Vodafone CMO could take top spot as CEO exits

By Rosie Baker | 12 December 2013
Vodafone's Kidults - see the world like a child.

Vodafone's chief marketing officer Kim Clarke could be in line for the top job at the mobile network when current CEO Bill Morrow steps down next year to head up the NBN.

Any of the Vodafone executive team could be in the running for the top job, but Clarke has been tipped by some as a contender after playing a main role in the telco's turnaround strategy.

The mobile network will wait until next year to announce Morrow's successor, with the Vodafone stalwart and turnaround specialist likely to start at NBN Co in the second quarter of 2014. Morrow joined Vodafone Australia in 2012 to stabilise the company after disastrous performance issues led to a mass exodus of customers.

Clarke, who joined as CMO in September 2012 from Salesforce, has headed up the brand revival efforts designed to win back customers and invite people to rethink how they view the brand, including the recent Kidult campaign.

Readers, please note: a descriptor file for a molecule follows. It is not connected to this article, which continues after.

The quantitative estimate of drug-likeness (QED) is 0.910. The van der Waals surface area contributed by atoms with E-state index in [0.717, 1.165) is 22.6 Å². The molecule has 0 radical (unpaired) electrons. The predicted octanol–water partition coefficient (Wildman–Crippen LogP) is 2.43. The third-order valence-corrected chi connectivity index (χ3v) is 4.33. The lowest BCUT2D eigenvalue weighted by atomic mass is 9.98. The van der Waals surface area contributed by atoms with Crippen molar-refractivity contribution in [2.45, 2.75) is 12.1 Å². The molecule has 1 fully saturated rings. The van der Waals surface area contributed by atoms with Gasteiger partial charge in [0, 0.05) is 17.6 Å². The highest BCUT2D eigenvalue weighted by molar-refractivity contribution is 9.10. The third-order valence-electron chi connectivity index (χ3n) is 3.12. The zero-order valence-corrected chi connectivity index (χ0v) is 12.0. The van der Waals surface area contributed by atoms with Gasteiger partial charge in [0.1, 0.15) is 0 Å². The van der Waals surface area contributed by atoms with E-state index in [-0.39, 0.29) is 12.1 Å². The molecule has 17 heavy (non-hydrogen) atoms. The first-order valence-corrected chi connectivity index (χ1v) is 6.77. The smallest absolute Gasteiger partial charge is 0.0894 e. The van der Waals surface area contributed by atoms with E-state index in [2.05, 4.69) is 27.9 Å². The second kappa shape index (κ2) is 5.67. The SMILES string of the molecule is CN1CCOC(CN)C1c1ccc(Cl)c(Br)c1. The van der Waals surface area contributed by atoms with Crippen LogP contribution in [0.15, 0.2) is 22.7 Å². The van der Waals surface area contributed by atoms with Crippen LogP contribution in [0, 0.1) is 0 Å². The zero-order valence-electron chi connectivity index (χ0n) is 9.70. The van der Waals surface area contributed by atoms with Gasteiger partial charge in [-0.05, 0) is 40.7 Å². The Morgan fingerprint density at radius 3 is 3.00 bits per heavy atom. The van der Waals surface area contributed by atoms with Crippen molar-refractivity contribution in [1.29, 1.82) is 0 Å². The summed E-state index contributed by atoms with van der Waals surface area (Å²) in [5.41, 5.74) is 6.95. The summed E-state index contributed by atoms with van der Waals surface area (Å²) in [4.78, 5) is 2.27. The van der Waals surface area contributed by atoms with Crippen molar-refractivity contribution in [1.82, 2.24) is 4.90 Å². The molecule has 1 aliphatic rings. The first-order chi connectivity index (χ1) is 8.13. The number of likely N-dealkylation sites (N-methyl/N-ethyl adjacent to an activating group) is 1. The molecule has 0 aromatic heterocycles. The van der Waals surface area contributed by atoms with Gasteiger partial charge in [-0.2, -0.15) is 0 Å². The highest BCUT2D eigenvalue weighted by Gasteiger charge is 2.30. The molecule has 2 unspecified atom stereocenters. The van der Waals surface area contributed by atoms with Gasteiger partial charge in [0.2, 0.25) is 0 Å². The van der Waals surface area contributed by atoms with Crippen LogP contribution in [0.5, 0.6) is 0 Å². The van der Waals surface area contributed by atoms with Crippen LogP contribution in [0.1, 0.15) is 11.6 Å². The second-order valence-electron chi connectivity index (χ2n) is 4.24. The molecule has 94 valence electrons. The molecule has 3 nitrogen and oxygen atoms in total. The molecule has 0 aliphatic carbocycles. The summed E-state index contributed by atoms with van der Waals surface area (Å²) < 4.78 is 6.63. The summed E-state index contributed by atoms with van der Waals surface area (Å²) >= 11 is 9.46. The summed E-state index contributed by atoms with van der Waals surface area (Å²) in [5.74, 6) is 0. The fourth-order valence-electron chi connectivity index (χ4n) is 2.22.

She previously worked with Morrow at Vodafone in the UK.

Morrow will take on the CEO role at NBN Co next year and oversee the building of Australia's national broadband network. His exit is not expected to be until the second quarter of next year.

He previously headed up the Vodafone Europe business as well as its Japan and UK arms.

Vodafone's chairman Canning Fok and Nick Read, Vodafone’s Africa, Middle East and Asia Pacific Chief Executive, said in a statement: “Under Bill’s leadership, the Vodafone team has made significant inroads in the delivery of the turnaround strategy and we are confident he is leaving the business well placed to see out the final phase of its recovery. The company’s shareholders are committed to further investment to build the business moving forward and are excited about its future.”

Morrow said: “There is an enviable culture within Vodafone that no other business can emulate and it’s this true desire to succeed that will see this brand return to its former position of pride.

“While it has not been an easy decision to leave Vodafone, we have fixed the fundamentals, stabilised the business, invested heavily in the network and we are already starting to see signs of customers coming back.”

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